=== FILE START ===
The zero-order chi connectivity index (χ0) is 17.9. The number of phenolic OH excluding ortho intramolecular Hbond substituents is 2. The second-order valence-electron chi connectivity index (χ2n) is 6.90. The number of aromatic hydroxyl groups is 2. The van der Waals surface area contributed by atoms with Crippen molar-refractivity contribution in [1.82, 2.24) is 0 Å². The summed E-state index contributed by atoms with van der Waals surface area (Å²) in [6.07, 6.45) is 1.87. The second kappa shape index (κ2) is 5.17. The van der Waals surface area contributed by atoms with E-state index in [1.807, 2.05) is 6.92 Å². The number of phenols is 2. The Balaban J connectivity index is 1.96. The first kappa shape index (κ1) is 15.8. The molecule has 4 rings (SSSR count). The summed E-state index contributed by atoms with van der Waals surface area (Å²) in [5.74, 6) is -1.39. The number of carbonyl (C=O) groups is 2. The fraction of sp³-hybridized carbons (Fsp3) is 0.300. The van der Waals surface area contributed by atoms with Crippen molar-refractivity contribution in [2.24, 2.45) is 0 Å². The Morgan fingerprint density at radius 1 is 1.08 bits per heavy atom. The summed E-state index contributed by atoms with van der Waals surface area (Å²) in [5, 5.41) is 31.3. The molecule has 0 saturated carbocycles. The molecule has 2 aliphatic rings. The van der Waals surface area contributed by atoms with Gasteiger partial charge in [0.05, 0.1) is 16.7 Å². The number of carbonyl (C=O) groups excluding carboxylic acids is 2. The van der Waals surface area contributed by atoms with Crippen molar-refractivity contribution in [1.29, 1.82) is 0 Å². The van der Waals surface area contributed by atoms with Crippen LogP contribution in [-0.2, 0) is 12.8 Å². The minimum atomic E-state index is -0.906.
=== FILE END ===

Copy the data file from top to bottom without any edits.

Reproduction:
The zero-order chi connectivity index (χ0) is 17.9. The number of phenolic OH excluding ortho intramolecular Hbond substituents is 2. The second-order valence-electron chi connectivity index (χ2n) is 6.90. The number of aromatic hydroxyl groups is 2. The van der Waals surface area contributed by atoms with Crippen molar-refractivity contribution in [1.82, 2.24) is 0 Å². The summed E-state index contributed by atoms with van der Waals surface area (Å²) in [6.07, 6.45) is 1.87. The second kappa shape index (κ2) is 5.17. The van der Waals surface area contributed by atoms with E-state index in [1.807, 2.05) is 6.92 Å². The number of phenols is 2. The Balaban J connectivity index is 1.96. The first kappa shape index (κ1) is 15.8. The molecule has 4 rings (SSSR count). The summed E-state index contributed by atoms with van der Waals surface area (Å²) in [5.74, 6) is -1.39. The number of carbonyl (C=O) groups is 2. The fraction of sp³-hybridized carbons (Fsp3) is 0.300. The van der Waals surface area contributed by atoms with Crippen molar-refractivity contribution in [2.24, 2.45) is 0 Å². The Morgan fingerprint density at radius 1 is 1.08 bits per heavy atom. The summed E-state index contributed by atoms with van der Waals surface area (Å²) in [5, 5.41) is 31.3. The molecule has 0 saturated carbocycles. The molecule has 2 aliphatic rings. The van der Waals surface area contributed by atoms with Gasteiger partial charge in [0.05, 0.1) is 16.7 Å². The number of carbonyl (C=O) groups excluding carboxylic acids is 2. The van der Waals surface area contributed by atoms with Crippen molar-refractivity contribution in [1.29, 1.82) is 0 Å². The van der Waals surface area contributed by atoms with Crippen LogP contribution in [-0.2, 0) is 12.8 Å². The minimum atomic E-state index is -0.906.